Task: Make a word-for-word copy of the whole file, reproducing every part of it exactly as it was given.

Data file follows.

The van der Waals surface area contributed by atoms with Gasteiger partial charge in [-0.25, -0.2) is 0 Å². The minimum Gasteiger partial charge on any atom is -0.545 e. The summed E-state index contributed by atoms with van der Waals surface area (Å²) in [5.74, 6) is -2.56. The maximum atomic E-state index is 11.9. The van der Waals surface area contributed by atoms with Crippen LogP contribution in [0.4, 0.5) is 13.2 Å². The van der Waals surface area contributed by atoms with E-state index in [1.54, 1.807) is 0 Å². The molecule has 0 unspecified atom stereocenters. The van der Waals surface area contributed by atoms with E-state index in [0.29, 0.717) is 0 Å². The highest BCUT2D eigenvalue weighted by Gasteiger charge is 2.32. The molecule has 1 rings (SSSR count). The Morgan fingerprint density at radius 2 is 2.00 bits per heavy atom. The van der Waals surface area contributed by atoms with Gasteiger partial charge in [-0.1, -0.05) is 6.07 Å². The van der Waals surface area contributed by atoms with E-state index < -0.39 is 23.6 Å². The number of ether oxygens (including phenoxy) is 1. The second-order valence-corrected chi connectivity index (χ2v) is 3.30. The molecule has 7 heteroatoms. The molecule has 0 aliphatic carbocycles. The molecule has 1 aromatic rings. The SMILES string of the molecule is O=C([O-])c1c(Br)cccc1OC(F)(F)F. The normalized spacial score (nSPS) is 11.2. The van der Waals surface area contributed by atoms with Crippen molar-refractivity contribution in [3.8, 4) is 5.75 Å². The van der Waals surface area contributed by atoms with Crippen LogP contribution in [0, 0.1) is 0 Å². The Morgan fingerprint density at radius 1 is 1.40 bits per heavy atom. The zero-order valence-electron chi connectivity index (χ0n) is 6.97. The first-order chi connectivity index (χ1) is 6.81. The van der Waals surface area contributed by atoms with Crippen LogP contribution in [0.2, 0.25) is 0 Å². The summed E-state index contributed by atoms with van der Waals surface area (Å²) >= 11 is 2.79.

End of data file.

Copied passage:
The van der Waals surface area contributed by atoms with Gasteiger partial charge in [-0.25, -0.2) is 0 Å². The minimum Gasteiger partial charge on any atom is -0.545 e. The summed E-state index contributed by atoms with van der Waals surface area (Å²) in [5.74, 6) is -2.56. The maximum atomic E-state index is 11.9. The van der Waals surface area contributed by atoms with Crippen LogP contribution in [0.4, 0.5) is 13.2 Å². The van der Waals surface area contributed by atoms with E-state index in [1.54, 1.807) is 0 Å². The molecule has 0 unspecified atom stereocenters. The van der Waals surface area contributed by atoms with E-state index in [0.29, 0.717) is 0 Å². The highest BCUT2D eigenvalue weighted by Gasteiger charge is 2.32. The molecule has 1 rings (SSSR count). The Morgan fingerprint density at radius 2 is 2.00 bits per heavy atom. The van der Waals surface area contributed by atoms with Gasteiger partial charge in [-0.1, -0.05) is 6.07 Å². The van der Waals surface area contributed by atoms with E-state index < -0.39 is 23.6 Å². The number of ether oxygens (including phenoxy) is 1. The second-order valence-corrected chi connectivity index (χ2v) is 3.30. The molecule has 7 heteroatoms. The molecule has 0 aliphatic carbocycles. The molecule has 1 aromatic rings. The SMILES string of the molecule is O=C([O-])c1c(Br)cccc1OC(F)(F)F. The normalized spacial score (nSPS) is 11.2. The van der Waals surface area contributed by atoms with Crippen molar-refractivity contribution in [3.8, 4) is 5.75 Å². The van der Waals surface area contributed by atoms with Crippen LogP contribution in [0, 0.1) is 0 Å². The Morgan fingerprint density at radius 1 is 1.40 bits per heavy atom. The zero-order valence-electron chi connectivity index (χ0n) is 6.97. The first-order chi connectivity index (χ1) is 6.81. The van der Waals surface area contributed by atoms with Crippen LogP contribution in [0.2, 0.25) is 0 Å². The summed E-state index contributed by atoms with van der Waals surface area (Å²) >= 11 is 2.79.